Sorry if this is a late reply, but here goes;
As was said earlier, the time needed for plants to produce enough carbohydrates for an animal to live a short time on makes it more or less impossible to have any form of autotrophic animal.
I won't even get into the area needed for photosynthesis for producing any significant amount of energy compared to the animals weight.
I'm also going to go out on a limb and say that the metazoan lineage has never possessed any genes for photosynthesis. Litterature on the evolution of metazoan and plant cells mostly agree that what we know as plant cells formed when eukaryotic cells for some reason started an endosymbiotic relationship with photosynthesizing prokaryotes (now known as chloroplasts) AND heterotrophic prokaryotes (mitochondria). Animal cells on the other hand only had, and still have, an endosymbiosis with heterotrophic prokaryotes. To this day, the photosynthesis of plants is strictly bound to the chloroplasts.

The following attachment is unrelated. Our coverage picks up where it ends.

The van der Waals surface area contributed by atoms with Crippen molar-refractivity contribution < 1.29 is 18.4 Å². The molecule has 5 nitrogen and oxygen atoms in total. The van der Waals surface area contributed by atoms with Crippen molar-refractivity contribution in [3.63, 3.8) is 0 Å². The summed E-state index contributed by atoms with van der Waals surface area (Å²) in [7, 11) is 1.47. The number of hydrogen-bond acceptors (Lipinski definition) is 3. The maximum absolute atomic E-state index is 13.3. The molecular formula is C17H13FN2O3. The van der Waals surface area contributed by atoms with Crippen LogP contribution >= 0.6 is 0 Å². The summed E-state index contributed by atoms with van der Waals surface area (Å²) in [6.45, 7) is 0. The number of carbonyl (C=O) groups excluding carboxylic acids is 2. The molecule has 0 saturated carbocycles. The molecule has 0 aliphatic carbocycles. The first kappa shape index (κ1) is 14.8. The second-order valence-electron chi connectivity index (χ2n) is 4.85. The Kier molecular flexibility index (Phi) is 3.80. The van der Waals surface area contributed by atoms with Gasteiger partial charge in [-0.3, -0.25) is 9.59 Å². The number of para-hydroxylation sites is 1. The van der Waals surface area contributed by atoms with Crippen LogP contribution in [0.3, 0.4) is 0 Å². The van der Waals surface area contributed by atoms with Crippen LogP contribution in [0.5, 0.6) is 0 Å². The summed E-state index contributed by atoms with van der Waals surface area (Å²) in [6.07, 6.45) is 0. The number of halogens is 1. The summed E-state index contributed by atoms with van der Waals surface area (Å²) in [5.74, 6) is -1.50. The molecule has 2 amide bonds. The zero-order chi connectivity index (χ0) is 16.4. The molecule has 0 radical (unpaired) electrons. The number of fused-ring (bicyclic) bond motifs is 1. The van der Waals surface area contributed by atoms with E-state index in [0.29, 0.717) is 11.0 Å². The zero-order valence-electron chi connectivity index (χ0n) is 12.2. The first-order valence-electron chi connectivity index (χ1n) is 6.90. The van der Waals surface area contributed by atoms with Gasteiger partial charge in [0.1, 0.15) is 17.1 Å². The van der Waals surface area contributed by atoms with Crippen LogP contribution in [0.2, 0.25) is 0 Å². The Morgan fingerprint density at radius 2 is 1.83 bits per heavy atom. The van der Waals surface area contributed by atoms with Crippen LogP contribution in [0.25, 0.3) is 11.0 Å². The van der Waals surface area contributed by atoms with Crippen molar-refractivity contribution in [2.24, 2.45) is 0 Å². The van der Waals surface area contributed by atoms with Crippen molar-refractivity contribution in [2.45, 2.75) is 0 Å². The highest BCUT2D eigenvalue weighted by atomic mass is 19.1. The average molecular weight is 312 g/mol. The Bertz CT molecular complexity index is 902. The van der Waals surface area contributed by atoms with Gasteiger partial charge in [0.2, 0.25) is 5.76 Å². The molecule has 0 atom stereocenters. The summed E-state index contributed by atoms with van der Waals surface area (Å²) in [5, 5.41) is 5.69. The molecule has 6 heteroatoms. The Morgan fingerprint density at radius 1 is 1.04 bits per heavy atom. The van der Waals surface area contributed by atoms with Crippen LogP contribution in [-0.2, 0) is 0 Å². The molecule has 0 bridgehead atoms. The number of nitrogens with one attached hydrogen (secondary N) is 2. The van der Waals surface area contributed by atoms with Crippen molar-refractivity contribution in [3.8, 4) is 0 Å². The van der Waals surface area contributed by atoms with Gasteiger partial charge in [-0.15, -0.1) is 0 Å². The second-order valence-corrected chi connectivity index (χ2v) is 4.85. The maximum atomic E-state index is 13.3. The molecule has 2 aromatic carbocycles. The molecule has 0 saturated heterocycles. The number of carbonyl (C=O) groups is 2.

So I'm afraid the answer to your question about de-evolution is that it won't get us something that we never had.
Edit: Bah, had so many interruptions when writing I sort of forgot a bit of the post that I was replying to
. Anyway, trees could probably evolve towards simpler forms provided that there are some free ecological niches available. No doubt some other, already simpler autotrophic organism would get there first, but it is concievable.